Marsh Inter Vivos Trust v. McGillvray, et al.


US-SC-VermontThe issue before the Supreme Court in this case involved the interplay between rulings and requirements relating to zoning in connection with a planned development and enforcement of restrictive covenants and deed restrictions applicable to property within the development. Plaintiff obtained municipal zoning approval to reconfigure the lot lines in her two-lot farmstead parcel within the Quechee Lakes subdivision, as well as to construct a dwelling on the second, yet-to-be-developed lot. The Environmental Division affirmed the zoning board’s award of the latter permit. Notwithstanding that order, in a declaratory judgment action also initiated by plaintiff, the civil division concluded that plaintiff’s proposed construction violated the applicable restrictive covenants and deed restrictions. On appeal, plaintiff argued that the Environmental Division’s decision resolved the dispute, that the civil division improperly considered extrinsic evidence when the disputed deed restrictions were clear on their face, that defendants’ challenge to plaintiff’s right to build the proposed dwelling was time-barred, and that the character of the development had changed so much that the disputed deed restrictions are no longer valid. Upon review, the Supreme Court found that Plaintiff’s theory of the case was that the deed language was ambiguous; plaintiff was instrumental in framing the trial court’s task as one of construing ambiguous deed language; and plaintiff led the way in introducing extrinsic evidence in support of plaintiff’s own interpretation. “Given this record, plaintiff cannot now challenge the trial court’s consideration of extrinsic evidence to interpret the documents.” The Court concluded that plaintiff suffered no prejudice from the trial court’s decision to consider the testimony about the context surrounding the disputed deed language – both that offered by plaintiff and by defendants. Finding no error in the trial court’s decision to deny the motion for declaratory judgment, the Court reached no other issues plaintiff raised in her appeal and affirmed the trial court’s judgment.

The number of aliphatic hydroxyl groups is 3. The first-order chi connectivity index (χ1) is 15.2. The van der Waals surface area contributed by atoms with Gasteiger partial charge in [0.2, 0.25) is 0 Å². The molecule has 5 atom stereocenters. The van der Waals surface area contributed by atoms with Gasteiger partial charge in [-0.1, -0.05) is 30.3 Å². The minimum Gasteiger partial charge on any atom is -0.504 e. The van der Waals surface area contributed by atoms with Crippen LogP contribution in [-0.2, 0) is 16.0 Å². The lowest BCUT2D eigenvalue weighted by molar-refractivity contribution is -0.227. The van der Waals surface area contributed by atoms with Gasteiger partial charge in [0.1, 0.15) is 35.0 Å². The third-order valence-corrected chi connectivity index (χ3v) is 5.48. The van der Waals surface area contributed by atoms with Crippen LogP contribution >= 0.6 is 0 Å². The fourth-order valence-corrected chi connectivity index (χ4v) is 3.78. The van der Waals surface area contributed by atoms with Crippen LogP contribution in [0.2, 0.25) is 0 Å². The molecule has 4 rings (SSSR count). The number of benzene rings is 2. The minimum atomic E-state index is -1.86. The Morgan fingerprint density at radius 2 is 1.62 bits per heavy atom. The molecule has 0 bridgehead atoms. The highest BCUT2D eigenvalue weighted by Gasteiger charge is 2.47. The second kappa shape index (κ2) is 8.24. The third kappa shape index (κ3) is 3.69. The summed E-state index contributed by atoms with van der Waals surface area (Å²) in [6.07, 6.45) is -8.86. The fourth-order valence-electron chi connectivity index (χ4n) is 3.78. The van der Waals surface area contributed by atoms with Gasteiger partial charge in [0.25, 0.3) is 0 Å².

Marsh Inter Vivos Trust v. McGillvray et al.

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